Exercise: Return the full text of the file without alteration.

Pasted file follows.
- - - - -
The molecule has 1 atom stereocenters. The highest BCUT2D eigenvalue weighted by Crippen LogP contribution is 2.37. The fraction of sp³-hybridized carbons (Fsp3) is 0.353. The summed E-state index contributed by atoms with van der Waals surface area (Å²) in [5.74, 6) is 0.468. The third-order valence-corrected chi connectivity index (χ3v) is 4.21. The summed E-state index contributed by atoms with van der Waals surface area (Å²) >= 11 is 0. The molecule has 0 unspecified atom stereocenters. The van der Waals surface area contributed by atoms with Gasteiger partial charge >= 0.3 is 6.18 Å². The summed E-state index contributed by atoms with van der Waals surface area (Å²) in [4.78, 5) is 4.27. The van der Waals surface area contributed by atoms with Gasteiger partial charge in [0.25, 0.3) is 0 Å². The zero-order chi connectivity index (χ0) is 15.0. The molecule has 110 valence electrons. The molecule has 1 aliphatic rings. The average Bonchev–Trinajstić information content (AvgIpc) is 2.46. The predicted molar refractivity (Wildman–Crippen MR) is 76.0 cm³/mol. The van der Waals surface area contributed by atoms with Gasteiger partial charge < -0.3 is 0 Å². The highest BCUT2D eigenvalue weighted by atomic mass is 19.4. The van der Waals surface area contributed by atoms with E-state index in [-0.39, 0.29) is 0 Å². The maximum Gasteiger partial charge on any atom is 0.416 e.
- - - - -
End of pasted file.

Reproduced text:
The molecule has 1 atom stereocenters. The highest BCUT2D eigenvalue weighted by Crippen LogP contribution is 2.37. The fraction of sp³-hybridized carbons (Fsp3) is 0.353. The summed E-state index contributed by atoms with van der Waals surface area (Å²) in [5.74, 6) is 0.468. The third-order valence-corrected chi connectivity index (χ3v) is 4.21. The summed E-state index contributed by atoms with van der Waals surface area (Å²) >= 11 is 0. The molecule has 0 unspecified atom stereocenters. The van der Waals surface area contributed by atoms with Gasteiger partial charge >= 0.3 is 6.18 Å². The summed E-state index contributed by atoms with van der Waals surface area (Å²) in [4.78, 5) is 4.27. The van der Waals surface area contributed by atoms with Gasteiger partial charge in [0.25, 0.3) is 0 Å². The zero-order chi connectivity index (χ0) is 15.0. The molecule has 110 valence electrons. The molecule has 1 aliphatic rings. The average Bonchev–Trinajstić information content (AvgIpc) is 2.46. The predicted molar refractivity (Wildman–Crippen MR) is 76.0 cm³/mol. The van der Waals surface area contributed by atoms with Gasteiger partial charge < -0.3 is 0 Å². The highest BCUT2D eigenvalue weighted by atomic mass is 19.4. The van der Waals surface area contributed by atoms with E-state index in [-0.39, 0.29) is 0 Å². The maximum Gasteiger partial charge on any atom is 0.416 e.